How to Install and Run Pantheon Desktop on Ubuntu

Install Pantheon On Ubuntu

Ubuntu comes in a lot of flavors, all of which are based around a popular desktop environment. There are a couple of notable omissions, though, and those are usually the result of a distribution based on Ubuntu using that desktop. Linux Mint is one great example, with the Cinnamon desktop. Elementary OS and its popular Pantheon desktop environment is another.

Because Elementary OS is based directly off of LTS releases of Ubuntu, it’s not too hard to get Pantheon on Ubuntu. In fact, it’s available in a PPA maintained by the Elementary developers. But there is one major question that you need to ask yourself.

If you plan on using an LTS version of Ubuntu, you might want to use Elementary OS instead. Elementary is essentially Ubuntu tailored to work around Pantheon with some other nice quality of life improvements. If you’d rather use the latest versions of Ubuntu with Pantheon, adding the PPA is your best option. Just be forewarned that the packages are built for the latest LTS.

Add the PPA

To start, add the PPA to your Ubuntu system. If you’re on Bionic or earlier, it’ll be easier. Add the PPA with Apt.

sudo apt-add-repository ppa:elementary-os/stable

If you’re on a release beyond Bionic, like Cosmic, you’re going to need to do this manually. So, create a new file for your configuration.

sudo touch /etc/apt/sources.list.d/elementary.list

Now, add the following lines to the file.

deb bionic main
deb-src bionic main

Once you have that, import the key for the repository.

sudo apt-key adv --keyserver --recv-keys 6C8769CEDC20F5E66C3B7D37BF36996C4E1F8A59

Whichever way you arrived, update Apt, and get ready to install Pantheon.

sudo apt update

Install Pantheon

With that PPA, you have the ability to pull nearly anything from Elementary OS to your Ubuntu system. As a result, there are a couple of ways that you can approach this. First, you can just install everything in one shot.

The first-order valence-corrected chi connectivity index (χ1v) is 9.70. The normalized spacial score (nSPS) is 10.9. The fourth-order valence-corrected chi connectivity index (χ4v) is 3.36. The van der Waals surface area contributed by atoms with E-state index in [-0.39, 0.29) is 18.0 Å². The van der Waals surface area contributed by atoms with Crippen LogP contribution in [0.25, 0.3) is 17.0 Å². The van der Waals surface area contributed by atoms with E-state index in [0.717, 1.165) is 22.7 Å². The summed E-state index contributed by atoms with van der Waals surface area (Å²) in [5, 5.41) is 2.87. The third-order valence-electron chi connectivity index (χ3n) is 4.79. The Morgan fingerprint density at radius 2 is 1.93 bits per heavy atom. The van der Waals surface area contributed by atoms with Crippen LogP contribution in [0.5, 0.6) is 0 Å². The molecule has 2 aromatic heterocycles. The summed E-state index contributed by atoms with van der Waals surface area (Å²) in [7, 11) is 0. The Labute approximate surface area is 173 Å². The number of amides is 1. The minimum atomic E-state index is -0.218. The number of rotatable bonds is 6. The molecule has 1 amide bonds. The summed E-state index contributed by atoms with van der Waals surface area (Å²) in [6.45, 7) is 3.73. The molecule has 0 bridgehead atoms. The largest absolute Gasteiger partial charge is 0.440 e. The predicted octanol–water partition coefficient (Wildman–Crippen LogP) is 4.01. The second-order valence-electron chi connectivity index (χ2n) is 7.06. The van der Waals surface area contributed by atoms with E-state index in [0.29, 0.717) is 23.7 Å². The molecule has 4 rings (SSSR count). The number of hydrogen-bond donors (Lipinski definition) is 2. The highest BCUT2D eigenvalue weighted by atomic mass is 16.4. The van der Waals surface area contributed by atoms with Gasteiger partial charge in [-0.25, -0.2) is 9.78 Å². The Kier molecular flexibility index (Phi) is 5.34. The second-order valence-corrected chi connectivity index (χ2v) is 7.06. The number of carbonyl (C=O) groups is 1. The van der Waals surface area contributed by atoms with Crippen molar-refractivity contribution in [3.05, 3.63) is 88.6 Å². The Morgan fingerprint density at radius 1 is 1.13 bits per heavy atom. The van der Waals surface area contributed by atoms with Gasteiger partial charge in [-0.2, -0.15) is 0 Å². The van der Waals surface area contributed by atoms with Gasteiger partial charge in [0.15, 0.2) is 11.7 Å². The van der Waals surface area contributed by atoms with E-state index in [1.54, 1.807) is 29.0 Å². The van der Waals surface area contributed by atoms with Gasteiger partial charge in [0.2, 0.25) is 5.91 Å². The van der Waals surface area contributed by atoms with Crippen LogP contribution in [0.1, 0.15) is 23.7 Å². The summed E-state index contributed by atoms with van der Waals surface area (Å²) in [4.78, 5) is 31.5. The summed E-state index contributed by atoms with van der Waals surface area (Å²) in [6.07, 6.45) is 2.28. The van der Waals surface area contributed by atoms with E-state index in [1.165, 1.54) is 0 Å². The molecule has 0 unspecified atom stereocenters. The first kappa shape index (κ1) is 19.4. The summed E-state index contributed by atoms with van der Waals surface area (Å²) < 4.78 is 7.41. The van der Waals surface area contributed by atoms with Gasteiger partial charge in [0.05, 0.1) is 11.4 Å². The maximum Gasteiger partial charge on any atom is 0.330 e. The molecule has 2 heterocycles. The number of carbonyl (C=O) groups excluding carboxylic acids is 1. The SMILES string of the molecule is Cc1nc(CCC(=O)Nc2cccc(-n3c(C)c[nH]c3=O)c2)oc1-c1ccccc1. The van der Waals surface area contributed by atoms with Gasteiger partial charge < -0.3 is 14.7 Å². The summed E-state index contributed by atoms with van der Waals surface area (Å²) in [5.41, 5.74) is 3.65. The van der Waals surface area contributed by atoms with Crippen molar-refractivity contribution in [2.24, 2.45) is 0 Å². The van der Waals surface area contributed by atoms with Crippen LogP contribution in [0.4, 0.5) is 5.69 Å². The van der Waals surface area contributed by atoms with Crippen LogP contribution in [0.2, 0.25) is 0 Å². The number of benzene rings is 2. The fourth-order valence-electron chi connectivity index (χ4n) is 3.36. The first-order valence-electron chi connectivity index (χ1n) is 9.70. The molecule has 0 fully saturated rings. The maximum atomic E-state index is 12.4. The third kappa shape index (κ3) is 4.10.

sudo apt install elementary-meta

Switch To LightDM

Select LightDM

During the install process, Apt will stop to ask you which login manager you want to use. Select LightDM. It’s the same one Ubuntu used to use with Unity, and it works fine when you want to switch back to GNOME, too.

Next, you can just pull the desktop setup.

sudo apt install elementary-desktop

If you want all of the Elementary themes and icons, you can pull in what you want there, too.

sudo apt install elementary-artwork elementary-theme elementary-wallpapers elementary-icon-theme

You can install any of the other packages from Pantheon with the PPA. You can find the whole listing on the Launchpad page.

When you’re done, it’d be a good idea to update Ubuntu to see if any other packages should be updated to match the versions in the PPA.

sudo apt upgrade

Reboot into Pantheon

Delect Pantheon To Log in

When you’re done installing Pantheon and updating Ubuntu, you can reboot Ubuntu. When Ubuntu finishes booting back up, you should arrive in LightDM instead of GDM, which was the default. That’s a good sign that everything worked properly. Click on the desktop icon to change the environment you want to log in to. Pantheon should be listed there as an available option, and you should choose it.

Pantheon on Ubuntu

When you log in to your new Pantheon desktop, you’ll be greeted with something that looks like a cross between Ubuntu and Elementary OS. You can use the settings to change the theme however you would like. Pantheon is a GTK desktop based on GNOME, so most themes that are compatible will work with Pantheon.

Since this is done through a PPA that’s actively maintained by the Elementary OS developers for Elementary, there’s no real risk of your Pantheon desktop ever falling too far out of date or being dropped. Instead, you’ll be able to keep Pantheon updated alongside Ubuntu and receive the latest benefits straight from Elementary OS. You may need to change your repository file to reflect new releases when they arrive, but that’s about all.

Nick Congleton
Nick Congleton

Nick is a freelance tech. journalist, Linux enthusiast, and a long time PC gamer.

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